Vatican To Consider Allowing Sacrament Of Communion For Non-Catholic Spouses

Vatican officials announced they and leaders of the German church will discuss the possibility of allowing non-Catholic spouses to receive the Eucharist.

The discussions will be held on Thursday, the Holy See said Monday, according to The Associated Press. The discussions come on the heals of a months-long dispute between the Vatican and the German Bishops’ Conference over clarifying under which circumstances a non-Catholic who is married to a Catholic would be able to receive the sacrament of Holy Communion.

The German Bishops’ Conference would publish guidelines for allowing non-Catholic spouses to receive communion “in individual cases” and “under certain conditions” so long as those individuals “affirm the Catholic faith in the Eucharist,” Cardinal Reinhard Marx said on February 22, according to Crux Now. Seven German bishops went over Marx’s head and sent a letter without his approval to the Congregation for the Doctrine of the Faith and the Pontifical Council for Promoting Christian Unity, asking them to clarify whether the issue should be decided by the universal church instead of a national bishops’ conference. Cardinal Rainer Woelki, who is the Archbishop of Cologne, and Archbishop Ludwig Schick of Bamberg were among the seven signatories.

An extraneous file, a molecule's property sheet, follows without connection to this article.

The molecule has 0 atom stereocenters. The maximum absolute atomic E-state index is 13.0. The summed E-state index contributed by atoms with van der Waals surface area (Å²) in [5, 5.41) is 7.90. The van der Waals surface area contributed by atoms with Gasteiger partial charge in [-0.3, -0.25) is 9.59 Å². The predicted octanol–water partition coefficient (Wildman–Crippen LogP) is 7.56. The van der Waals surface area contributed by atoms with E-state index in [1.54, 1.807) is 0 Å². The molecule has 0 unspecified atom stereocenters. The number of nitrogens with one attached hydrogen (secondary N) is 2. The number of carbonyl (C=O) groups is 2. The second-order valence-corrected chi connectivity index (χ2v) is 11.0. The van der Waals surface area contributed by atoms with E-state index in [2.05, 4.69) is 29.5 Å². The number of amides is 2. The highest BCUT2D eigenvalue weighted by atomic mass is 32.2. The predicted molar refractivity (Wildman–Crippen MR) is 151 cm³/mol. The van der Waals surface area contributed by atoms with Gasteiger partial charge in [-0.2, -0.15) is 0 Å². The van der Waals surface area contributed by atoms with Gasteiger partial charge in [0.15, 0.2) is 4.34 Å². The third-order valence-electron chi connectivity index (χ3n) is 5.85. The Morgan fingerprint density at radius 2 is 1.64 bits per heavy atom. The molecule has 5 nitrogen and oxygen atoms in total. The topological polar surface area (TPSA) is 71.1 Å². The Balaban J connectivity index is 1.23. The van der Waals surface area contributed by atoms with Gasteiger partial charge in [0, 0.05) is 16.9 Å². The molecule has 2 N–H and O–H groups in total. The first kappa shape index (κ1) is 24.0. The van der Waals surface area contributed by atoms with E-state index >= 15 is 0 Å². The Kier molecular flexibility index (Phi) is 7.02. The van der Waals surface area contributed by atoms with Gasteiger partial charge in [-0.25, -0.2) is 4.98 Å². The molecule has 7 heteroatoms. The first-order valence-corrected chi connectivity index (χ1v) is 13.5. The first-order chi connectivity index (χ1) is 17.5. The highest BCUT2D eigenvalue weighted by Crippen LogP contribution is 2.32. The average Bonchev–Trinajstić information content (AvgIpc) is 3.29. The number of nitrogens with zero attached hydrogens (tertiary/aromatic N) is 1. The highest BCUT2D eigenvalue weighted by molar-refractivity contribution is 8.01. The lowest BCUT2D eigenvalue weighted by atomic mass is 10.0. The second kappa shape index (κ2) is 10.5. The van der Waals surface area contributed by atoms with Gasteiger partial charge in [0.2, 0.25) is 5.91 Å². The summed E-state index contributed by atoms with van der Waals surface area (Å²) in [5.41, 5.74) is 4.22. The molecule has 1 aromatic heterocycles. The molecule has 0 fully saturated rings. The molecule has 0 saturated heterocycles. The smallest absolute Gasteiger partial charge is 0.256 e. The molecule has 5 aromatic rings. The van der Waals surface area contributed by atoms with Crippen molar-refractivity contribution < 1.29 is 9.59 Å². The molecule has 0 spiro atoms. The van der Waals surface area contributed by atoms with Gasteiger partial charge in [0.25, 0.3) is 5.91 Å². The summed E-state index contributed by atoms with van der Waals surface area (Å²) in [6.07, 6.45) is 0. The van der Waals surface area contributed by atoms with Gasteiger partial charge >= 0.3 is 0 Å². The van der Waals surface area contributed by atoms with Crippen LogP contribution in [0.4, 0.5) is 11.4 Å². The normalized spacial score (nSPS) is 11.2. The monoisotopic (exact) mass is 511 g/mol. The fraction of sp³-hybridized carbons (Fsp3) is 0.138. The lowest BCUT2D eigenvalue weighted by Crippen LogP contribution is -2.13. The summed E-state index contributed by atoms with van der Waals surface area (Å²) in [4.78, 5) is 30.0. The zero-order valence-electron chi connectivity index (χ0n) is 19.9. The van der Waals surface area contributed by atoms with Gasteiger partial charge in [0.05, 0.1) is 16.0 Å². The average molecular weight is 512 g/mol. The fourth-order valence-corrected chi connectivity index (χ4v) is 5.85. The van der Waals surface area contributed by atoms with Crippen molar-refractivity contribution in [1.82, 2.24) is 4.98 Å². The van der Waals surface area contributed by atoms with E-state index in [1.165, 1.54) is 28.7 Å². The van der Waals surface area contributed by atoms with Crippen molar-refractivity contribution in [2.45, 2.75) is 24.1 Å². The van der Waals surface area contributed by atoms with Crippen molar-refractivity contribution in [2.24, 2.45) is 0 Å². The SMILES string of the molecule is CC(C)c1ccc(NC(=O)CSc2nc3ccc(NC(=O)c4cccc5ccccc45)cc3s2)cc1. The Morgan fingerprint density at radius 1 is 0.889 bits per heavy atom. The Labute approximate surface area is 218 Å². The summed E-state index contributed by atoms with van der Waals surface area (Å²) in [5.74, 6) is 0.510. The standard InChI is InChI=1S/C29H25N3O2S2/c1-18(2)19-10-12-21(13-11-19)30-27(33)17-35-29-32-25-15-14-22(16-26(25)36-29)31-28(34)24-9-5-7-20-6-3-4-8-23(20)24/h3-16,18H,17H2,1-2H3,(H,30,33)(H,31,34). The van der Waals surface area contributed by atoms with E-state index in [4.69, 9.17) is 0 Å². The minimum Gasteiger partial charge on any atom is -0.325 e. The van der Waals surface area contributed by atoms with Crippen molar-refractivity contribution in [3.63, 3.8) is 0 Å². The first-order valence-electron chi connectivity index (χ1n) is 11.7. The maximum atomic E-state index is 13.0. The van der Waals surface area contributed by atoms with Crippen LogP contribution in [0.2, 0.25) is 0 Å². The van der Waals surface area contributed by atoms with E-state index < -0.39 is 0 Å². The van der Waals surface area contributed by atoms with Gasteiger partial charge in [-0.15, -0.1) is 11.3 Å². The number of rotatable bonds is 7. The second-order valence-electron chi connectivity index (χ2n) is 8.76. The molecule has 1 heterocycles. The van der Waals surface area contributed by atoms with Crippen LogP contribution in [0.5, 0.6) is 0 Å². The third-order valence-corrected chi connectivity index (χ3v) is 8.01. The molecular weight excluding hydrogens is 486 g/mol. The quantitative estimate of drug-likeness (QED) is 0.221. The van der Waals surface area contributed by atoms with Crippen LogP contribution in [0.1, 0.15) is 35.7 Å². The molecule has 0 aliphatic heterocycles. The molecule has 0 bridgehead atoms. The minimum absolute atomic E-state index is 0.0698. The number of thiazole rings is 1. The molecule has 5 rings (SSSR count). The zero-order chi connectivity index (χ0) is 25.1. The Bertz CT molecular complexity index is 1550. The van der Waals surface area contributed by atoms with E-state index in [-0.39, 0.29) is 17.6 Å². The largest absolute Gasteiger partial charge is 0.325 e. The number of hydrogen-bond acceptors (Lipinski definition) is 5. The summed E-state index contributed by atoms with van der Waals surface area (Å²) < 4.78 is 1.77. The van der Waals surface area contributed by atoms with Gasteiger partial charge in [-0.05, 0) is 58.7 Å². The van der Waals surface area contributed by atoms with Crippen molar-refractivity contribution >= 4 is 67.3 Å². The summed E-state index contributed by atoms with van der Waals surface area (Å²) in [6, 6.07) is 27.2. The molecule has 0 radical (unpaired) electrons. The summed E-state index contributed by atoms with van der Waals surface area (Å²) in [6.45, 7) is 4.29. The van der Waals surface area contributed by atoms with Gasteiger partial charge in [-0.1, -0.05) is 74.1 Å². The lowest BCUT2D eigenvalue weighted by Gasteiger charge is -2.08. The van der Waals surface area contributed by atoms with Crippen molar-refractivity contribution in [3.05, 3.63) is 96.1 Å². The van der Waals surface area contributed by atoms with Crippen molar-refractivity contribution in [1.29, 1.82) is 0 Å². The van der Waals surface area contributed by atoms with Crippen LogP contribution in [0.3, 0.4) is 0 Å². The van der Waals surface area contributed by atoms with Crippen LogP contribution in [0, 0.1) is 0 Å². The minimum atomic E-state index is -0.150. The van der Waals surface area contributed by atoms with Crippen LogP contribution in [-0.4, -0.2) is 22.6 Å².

The CDF rejected the plan to publish the guidelines on April 19.

Marx, who is head of the German Bishops’ conference, will attend the May 3 discussion with Vatican officials along Woelki. The German bishops reportedly requested the meeting. The Vatican’s head guardian of doctrinal orthodoxy, Monsignor Luis Ladaria Ferrer, and Cardinal Kurt Koch, who oversees ecumenical issues, will be present as well. Ferrer, like Pope Francis, is a Jesuit.

Should Vatican officials grant “possible access to the Eucharist” for Christian non-Catholic spouses, the looming threat of a church-wide schism caused by the lack of clarification on Francis’ Amoris Laetitia may come to fruition. Theologically conservative Catholics interpreted the document’s teachings on marriage and access to the Eucharist to be a liberal departure from traditional church practice.

The vague nature of some of the statements within the Amoris Laetitia put some diocese at odds with one another, since bishops have interpreted Francis’ teaching in different ways. Some bishops began teaching that those who are divorced or remarried may receive Holy Communion without securing an annulment while others taught that such practice is forbidden — as it has been in the church for centuries. Francis has not addressed demands for clarification and subsequent accusations of heresy except to criticize those who levied the accusations. u